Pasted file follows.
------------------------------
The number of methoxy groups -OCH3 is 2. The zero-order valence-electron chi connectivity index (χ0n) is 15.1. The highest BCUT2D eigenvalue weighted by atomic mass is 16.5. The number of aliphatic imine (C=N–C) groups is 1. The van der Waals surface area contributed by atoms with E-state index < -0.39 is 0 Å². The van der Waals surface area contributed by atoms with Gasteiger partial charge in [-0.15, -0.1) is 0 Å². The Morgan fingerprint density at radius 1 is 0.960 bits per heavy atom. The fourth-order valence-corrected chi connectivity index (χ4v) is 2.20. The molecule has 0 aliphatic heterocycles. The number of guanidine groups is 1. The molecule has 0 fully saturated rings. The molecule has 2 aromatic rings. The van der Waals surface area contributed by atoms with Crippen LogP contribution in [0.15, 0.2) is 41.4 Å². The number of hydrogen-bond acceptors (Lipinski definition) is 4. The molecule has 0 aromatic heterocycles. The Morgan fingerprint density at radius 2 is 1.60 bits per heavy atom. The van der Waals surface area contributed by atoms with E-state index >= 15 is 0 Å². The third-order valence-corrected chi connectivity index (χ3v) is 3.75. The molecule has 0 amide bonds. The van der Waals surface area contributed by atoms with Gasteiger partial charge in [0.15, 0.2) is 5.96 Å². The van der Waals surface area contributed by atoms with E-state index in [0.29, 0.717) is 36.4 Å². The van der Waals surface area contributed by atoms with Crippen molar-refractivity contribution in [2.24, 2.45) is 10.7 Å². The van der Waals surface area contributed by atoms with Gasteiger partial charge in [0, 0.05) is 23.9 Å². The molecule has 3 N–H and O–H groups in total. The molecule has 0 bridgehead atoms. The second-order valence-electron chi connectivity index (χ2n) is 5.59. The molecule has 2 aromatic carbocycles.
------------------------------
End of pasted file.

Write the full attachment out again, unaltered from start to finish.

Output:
The number of methoxy groups -OCH3 is 2. The zero-order valence-electron chi connectivity index (χ0n) is 15.1. The highest BCUT2D eigenvalue weighted by atomic mass is 16.5. The number of aliphatic imine (C=N–C) groups is 1. The van der Waals surface area contributed by atoms with E-state index < -0.39 is 0 Å². The van der Waals surface area contributed by atoms with Gasteiger partial charge in [-0.15, -0.1) is 0 Å². The Morgan fingerprint density at radius 1 is 0.960 bits per heavy atom. The fourth-order valence-corrected chi connectivity index (χ4v) is 2.20. The molecule has 0 aliphatic heterocycles. The number of guanidine groups is 1. The molecule has 0 fully saturated rings. The molecule has 2 aromatic rings. The van der Waals surface area contributed by atoms with Crippen LogP contribution in [0.15, 0.2) is 41.4 Å². The number of hydrogen-bond acceptors (Lipinski definition) is 4. The molecule has 0 aromatic heterocycles. The Morgan fingerprint density at radius 2 is 1.60 bits per heavy atom. The van der Waals surface area contributed by atoms with E-state index >= 15 is 0 Å². The third-order valence-corrected chi connectivity index (χ3v) is 3.75. The molecule has 0 amide bonds. The van der Waals surface area contributed by atoms with Gasteiger partial charge in [0.15, 0.2) is 5.96 Å². The van der Waals surface area contributed by atoms with E-state index in [0.29, 0.717) is 36.4 Å². The van der Waals surface area contributed by atoms with Crippen molar-refractivity contribution in [2.24, 2.45) is 10.7 Å². The van der Waals surface area contributed by atoms with Gasteiger partial charge in [0, 0.05) is 23.9 Å². The molecule has 3 N–H and O–H groups in total. The molecule has 0 bridgehead atoms. The second-order valence-electron chi connectivity index (χ2n) is 5.59. The molecule has 2 aromatic carbocycles.